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‘A carousel of names’

07:46 AM December 22, 2012

Reader reaction to  the Viewpoint’s  “Persisting  Massacre” ( PDI/ 18 Dec. ) flooded in. This column sought to provide context for today’s reproductive health bill controversy. “Massacre of the Innocents” in Bethlehem , Auschwitz’s gassing of children, high  infant mortality  rates here  to  Connecticut ’s carnage of  20 kids aged 6 to 7 years were cited..

“When a terrifying event happens, like Sandy Hook ,  people try in individual ways to make sense of the senseless”, Angioline Loredo emailed from  New .York.  “Evil is real”, British writer  William Somerset Maugham wrote. “To ignore it is childish” but to to “bewail it  ( is )  senseless

The US is now considering stricter gun laws  “There is a lot more we Filipinos can do to address the “persisting massacre” here that Viewpoint refers to,namely. unconscionably high infant and maternal death rates to thousands of  underground abortions.


When Filipinos talk about doing  good, what  usually is  meant are : donating money or goods. Recipients do appreciate that.. But many have to be persuaded that maybe the kindest thing, is the gift of themselves, specially for children..

“Practice random acts of kindness,  and senseless acts of beauty”. writer  Anne Herbert suggested.” We have, for example,  this children advocacy group in a small town in Iloilo .  The “hardest” part, we’ve discovered,  is to popularize the concept that “it takes a village to raise a child” — the idea that “we are all in this together.”

We argue — and continue to — that the children in our immediate neighborhood or town, nay, the very planet, we live in, are all our children. And therefore we have a vested interest in raising them well.

Often,  we do not share our time and energy. This is  not  due to  selfishness, but more because of timidity. We think what we could give does not matter.  Yet, that  little will make a difference, especially for a vulnerable child. Maybe that is where we should start — stop being timid and flex our imagination.”

“About half of 3.4 million pregnancies are unintended”,.” Viewpoint reports.. Does this means  that  natural contraception is not working?, “ Tarikan asked.  Withdrawal, rhythm, abstention are very difficult to maintain? Those who made these 1.7 million unintended pregnancies possible will go to hell   then, if we are to believe some Catholic bishops.”.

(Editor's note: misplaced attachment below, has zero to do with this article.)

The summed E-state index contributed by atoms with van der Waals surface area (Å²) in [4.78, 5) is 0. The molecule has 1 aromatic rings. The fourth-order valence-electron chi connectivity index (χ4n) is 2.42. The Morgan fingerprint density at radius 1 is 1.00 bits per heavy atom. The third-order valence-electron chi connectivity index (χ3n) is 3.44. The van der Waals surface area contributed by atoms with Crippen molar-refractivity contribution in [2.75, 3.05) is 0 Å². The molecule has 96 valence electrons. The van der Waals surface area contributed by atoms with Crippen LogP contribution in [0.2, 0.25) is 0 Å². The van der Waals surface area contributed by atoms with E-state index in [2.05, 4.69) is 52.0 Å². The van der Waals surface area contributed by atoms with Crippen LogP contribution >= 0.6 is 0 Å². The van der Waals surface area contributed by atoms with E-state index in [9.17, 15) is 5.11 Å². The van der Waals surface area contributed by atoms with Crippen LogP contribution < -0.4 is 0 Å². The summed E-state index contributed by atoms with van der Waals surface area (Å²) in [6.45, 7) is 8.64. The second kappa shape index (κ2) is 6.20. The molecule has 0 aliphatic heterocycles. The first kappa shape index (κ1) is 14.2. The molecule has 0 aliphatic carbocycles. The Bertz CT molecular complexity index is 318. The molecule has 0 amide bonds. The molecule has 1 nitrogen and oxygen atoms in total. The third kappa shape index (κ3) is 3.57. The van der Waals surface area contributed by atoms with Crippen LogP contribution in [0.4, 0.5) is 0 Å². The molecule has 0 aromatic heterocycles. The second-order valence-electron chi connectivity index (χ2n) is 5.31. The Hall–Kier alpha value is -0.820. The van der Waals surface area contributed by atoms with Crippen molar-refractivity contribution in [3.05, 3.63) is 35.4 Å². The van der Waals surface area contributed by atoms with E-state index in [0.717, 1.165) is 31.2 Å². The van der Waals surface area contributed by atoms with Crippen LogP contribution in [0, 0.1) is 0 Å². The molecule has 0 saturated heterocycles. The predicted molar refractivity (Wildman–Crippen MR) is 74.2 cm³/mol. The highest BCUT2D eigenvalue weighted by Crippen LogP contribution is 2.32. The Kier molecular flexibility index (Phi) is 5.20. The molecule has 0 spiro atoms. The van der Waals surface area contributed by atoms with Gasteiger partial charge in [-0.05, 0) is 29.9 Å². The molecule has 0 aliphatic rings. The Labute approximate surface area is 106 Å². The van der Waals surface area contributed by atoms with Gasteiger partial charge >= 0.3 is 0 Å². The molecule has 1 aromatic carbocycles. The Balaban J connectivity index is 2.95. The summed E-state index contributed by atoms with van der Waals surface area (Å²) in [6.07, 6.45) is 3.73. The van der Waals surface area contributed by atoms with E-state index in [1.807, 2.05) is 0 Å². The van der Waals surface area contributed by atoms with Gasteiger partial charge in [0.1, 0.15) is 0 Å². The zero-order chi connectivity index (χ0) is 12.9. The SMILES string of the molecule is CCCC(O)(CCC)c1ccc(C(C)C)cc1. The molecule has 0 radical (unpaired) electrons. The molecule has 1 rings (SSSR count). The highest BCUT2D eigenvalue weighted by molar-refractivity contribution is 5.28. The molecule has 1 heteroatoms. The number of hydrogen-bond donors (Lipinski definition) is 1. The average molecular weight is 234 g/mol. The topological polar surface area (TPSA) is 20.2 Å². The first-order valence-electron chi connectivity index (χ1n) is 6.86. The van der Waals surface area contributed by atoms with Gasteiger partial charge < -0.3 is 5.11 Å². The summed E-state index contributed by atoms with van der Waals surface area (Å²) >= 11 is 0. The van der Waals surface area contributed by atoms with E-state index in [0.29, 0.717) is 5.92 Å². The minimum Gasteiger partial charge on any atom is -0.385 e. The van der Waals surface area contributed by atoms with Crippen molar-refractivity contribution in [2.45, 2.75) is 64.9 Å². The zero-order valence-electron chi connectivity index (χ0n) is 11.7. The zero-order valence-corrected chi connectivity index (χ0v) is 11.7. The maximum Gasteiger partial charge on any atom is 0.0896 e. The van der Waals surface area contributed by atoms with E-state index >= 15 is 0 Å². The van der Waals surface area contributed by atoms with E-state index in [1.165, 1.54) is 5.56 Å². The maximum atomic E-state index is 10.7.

” A society that pegs the worth of a man on his credit card will betray the poor,”  states  “Viewpoint” column.. But hasn’t that been the case from the earliest days of Christianity?, asks Walter Paul Komarnicki from Cagayan de Oro

Recall that James lashed the  deferential treatment  shown those with rich  apparel  but dismissive offhand treatment for  those in shabby clothes. Man judges by appearance, mostly, and not with the eyes of grace. Even within families, not all are treated equally, you just have to observe the behavior of the upwardly mobile against that of the downwardly mobile – or the outcast and illegitimate.”

“The culture of gun does not  (exist )  only in the US ,” Bunimay  e-mailed. Look at what  happened in Maguindanao.  More than 50 victims deep-sixed by armed thugs who did  political warlords’  bidding..


How this culture of gun can be eradicated is a big challenge. From a very young age, children are exposed to guns as harmless toys. But  these (pave the way) for real versions later as adults.

Authorities  should  expunge these toys from the market.  But they were  been reared  in the same culture, they find nothing wrong .  So, do we wait for another burst of gunfire?…

Indeed, our  school administrators must  take  a second look how their security rules operate in their respective schools,” T2JR  wrote “Herod did not have guns,” adds Farmer po.

“For as long as majority of  citizens allow the government to be run by self-serving elites, the same hardship will persist”, writes Irons1043. ‘”They are same-same: profiteers whether armed goons of the Philippine Military Academy or self-seekers from UP, Ateneo or La Salle . They cause our perdition.”

These comments on Philippine “elites” reminded us of   Viewpoint column titled: “Padlocked  Hearts”.   Written four Christmases back ( PDI / Dec 18. 2008), it said: “The Ceasars, Herods and  Scrooges never left”. We have a carousel of names.  Instead of  Agriculture undersecretary Joc-Joc Bolante, it is now Pangasinan Gov. Amado Espino, embroiled in jueteng.

Eduardo Cojuangco pocketed San Miguel shares, bought with small farmers coco levies, — thanks to  Arroyo Supreme Court justices . That   guarantees him  a slot among padlocked hearts Chirstmases yet to come.

“Then, and now, it is still the poor who bear the brunt. “One recalls a Grade One teacher who checked why one child crouched below her desk,. She didn’t want us to see her eat breakfast of  green papaya, soaked in salt and vinegar.

You bump into this vulnerable child everywhere. Christmas time, they emerge as the bottle-cap brigade  grimy kids who whack bottle cap  tambourines, at street corners. to cadge a peso or two

The richest  Filipinos, consume 37 centavos out of every peso. The poorest make do with two centavos. As  a result, chronic hunger opens floodgates to debilitating diseases. Incidence of TB here is quadruple that  of Malayisa.  Dismantling  political dynasties is a must.

“The birth of Jesus is not a fairy tale to warm the heart,. “ we read. Time is measured by this event.” It is also about a non-negotiable challenge to clean up our self-centered lives and build some justice.”

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